a childhood saved

A Naturalist's Notebook

When I was 14-15 years old, I wrote a series of 23 essays as a weekly assignment for my high school English class. I called the series "A Naturalist's Notebook." Naturalist's Notebook Table of Contents

A Naturalist's Notebook: September 10, 1973

September 9th was an unusual morning for me. I got up and went outside at around 5:45 am to look around for raccoons, deer, and other nighttime-early morning dwellers. Instead, at 6:05, I heard a great horned owl in the distant woods. I walked towards the area and imitated him. He answered. Again I imitated and again he called back. After a while, he lost interest and went back into the depths of the woods, possibly to a large, thick rove of hemlocks where there are many good hiding spots from raccoons, crows, and jays. One day in mid-March, I saw two of these magnificent birds—although I only saw the silhouettes. The call of the great horned is a five-to-nine-note hoot. The most common variation that I have heard in our area is a booming, resonant "hoo-hoo-hoohoohoo-hoohoo-hoo-hoooo" that echoes eerily on certain nights.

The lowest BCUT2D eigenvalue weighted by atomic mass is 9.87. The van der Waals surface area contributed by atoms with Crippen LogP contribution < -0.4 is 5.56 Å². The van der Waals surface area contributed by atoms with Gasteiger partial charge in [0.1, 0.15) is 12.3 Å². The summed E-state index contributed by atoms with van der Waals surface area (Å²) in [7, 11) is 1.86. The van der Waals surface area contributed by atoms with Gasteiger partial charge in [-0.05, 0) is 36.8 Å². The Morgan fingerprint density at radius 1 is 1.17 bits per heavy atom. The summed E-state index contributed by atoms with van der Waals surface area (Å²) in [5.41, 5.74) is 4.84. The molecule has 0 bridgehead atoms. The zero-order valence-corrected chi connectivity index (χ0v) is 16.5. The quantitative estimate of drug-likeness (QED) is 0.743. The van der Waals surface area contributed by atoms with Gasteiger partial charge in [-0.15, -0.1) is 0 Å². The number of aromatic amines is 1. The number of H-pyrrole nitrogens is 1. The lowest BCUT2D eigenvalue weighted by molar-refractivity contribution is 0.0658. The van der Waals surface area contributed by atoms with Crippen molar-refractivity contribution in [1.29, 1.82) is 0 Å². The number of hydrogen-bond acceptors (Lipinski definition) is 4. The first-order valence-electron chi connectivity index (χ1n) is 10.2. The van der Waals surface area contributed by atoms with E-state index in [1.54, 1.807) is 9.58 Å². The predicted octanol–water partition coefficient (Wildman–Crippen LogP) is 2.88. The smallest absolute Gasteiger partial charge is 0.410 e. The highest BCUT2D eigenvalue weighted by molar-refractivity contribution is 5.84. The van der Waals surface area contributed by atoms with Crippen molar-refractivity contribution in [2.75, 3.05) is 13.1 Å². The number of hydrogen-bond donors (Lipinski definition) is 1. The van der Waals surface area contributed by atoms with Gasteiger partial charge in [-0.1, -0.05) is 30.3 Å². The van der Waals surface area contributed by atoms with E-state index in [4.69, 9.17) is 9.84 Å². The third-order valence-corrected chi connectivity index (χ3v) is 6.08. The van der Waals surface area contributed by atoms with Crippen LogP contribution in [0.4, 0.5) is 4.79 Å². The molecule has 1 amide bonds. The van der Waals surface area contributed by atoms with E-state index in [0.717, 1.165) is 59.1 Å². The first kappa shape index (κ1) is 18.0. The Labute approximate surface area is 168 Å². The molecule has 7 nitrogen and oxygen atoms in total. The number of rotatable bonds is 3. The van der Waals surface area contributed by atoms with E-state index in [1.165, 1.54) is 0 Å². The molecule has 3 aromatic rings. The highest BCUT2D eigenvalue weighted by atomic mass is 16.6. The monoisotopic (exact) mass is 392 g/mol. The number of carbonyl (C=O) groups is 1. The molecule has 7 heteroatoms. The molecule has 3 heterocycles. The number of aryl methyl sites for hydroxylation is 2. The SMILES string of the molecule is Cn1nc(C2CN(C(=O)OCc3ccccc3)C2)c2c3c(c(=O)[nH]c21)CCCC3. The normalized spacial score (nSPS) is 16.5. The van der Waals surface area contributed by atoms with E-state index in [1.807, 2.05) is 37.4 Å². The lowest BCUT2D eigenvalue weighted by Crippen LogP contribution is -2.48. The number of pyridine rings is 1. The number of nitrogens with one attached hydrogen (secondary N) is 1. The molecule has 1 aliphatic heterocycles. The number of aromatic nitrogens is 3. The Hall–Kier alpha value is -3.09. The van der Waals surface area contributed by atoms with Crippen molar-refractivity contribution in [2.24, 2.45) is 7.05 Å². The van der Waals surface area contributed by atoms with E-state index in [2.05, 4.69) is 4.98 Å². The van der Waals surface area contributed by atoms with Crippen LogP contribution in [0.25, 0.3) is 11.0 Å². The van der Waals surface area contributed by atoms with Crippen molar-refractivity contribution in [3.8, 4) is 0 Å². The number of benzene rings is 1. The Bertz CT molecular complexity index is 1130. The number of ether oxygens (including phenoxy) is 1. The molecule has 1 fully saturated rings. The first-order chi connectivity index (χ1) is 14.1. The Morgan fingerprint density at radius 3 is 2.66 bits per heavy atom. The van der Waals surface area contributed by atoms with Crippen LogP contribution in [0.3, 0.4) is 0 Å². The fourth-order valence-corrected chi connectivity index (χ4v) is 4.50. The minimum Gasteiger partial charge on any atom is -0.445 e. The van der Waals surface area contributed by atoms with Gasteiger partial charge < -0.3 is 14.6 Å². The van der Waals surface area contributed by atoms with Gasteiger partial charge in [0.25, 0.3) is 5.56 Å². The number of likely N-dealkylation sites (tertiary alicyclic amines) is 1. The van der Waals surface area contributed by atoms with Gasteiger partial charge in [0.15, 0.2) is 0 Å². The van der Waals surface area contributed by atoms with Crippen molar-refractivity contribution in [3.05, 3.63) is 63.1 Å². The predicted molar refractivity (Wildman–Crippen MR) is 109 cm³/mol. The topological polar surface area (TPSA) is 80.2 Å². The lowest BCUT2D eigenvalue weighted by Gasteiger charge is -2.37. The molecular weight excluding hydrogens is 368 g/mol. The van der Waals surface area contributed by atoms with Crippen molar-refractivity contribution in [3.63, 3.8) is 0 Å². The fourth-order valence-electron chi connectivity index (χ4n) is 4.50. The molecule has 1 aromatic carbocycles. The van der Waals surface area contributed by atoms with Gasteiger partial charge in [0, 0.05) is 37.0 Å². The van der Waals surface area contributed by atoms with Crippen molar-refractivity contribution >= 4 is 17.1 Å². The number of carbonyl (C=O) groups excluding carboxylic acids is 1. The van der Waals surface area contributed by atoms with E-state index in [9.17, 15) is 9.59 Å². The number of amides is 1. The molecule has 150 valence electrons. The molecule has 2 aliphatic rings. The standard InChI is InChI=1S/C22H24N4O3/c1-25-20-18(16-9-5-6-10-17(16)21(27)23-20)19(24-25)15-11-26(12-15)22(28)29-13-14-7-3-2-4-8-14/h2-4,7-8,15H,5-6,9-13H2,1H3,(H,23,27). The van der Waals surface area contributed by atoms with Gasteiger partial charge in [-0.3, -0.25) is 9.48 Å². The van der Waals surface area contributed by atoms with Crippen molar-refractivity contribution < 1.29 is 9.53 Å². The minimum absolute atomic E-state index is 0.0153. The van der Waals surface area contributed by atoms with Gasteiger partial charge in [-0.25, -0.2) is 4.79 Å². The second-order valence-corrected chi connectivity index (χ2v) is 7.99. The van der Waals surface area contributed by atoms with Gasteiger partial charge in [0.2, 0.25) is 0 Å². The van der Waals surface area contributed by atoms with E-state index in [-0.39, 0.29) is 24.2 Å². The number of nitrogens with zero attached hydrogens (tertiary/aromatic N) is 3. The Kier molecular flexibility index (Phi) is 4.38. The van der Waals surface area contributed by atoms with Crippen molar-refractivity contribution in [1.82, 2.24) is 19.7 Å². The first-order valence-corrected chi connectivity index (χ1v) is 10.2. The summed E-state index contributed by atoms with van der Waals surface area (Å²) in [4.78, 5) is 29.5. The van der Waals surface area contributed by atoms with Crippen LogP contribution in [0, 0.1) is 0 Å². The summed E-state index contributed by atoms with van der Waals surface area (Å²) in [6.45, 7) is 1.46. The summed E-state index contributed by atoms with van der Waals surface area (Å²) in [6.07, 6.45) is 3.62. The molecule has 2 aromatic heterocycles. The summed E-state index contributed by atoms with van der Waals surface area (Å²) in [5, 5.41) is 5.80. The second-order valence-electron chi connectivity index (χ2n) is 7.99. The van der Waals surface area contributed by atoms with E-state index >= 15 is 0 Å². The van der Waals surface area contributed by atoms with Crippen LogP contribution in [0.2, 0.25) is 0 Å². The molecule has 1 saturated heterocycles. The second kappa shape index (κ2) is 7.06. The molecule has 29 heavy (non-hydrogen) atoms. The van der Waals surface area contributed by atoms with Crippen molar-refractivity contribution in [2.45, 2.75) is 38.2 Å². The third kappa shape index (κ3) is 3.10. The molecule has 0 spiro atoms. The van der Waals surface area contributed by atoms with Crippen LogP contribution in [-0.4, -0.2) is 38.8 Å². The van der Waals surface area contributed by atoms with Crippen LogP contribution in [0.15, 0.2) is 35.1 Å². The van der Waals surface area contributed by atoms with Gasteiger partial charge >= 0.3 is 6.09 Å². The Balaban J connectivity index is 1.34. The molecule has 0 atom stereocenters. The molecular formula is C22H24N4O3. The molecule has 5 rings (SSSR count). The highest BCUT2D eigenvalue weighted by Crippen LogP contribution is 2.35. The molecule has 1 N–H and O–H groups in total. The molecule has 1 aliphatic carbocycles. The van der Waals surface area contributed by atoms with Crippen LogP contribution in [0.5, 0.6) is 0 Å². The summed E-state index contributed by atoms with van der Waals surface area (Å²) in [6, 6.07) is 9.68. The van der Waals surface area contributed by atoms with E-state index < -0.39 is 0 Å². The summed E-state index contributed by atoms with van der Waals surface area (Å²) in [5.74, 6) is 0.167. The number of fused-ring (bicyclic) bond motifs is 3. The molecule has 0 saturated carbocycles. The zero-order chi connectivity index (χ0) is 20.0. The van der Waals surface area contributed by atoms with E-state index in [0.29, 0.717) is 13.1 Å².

This owl is a large bird—20-23 inches long. It eats mostly mice and other small rodents; occasionally one will get a skunk or a rabbit. It can be identified by its large size, ear tufts ("horns") and a rather conspicuous white "collar" below the neck. If one is seen, the ghostlike, soundless flight can easily identify it as an owl.

Another noise I heard that morning was a noise that sounded, to me, very much like a fox. It was a high-pitched, hollow bark, almost owl-like, but with a sharper tone. I hope it was a fox, since this is my favorite animal. There are two types of fox that live in our area—the red and the gray. The red fox comes in several different phases: the "red" phase—actually a reddish yellow; the "silver phase," a blackish color with white-tipped hairs; and the "cross" phase, with a dark, cross-shaped mark on its back. The gray fox comes in only one major phase, but it is a very beautiful fox: gray with a sort of fulvous wash around the head, neck, legs, and around the body.

A fox, like many other animals, including birds, can be attracted by squeaking like a mouse. Fox tracks, especially red fox tracks, can usually be told from other tracks. The red fox has a distinctive v-shaped mark on his base toe pad, and this can be seen in the track. The fox is foxy, and many, many hours can be spent looking for them and finding only tracks. This I well know, as I have never seen either type of fox yet in my life!

Next: "The Arrival of Autumn," September 18, 1973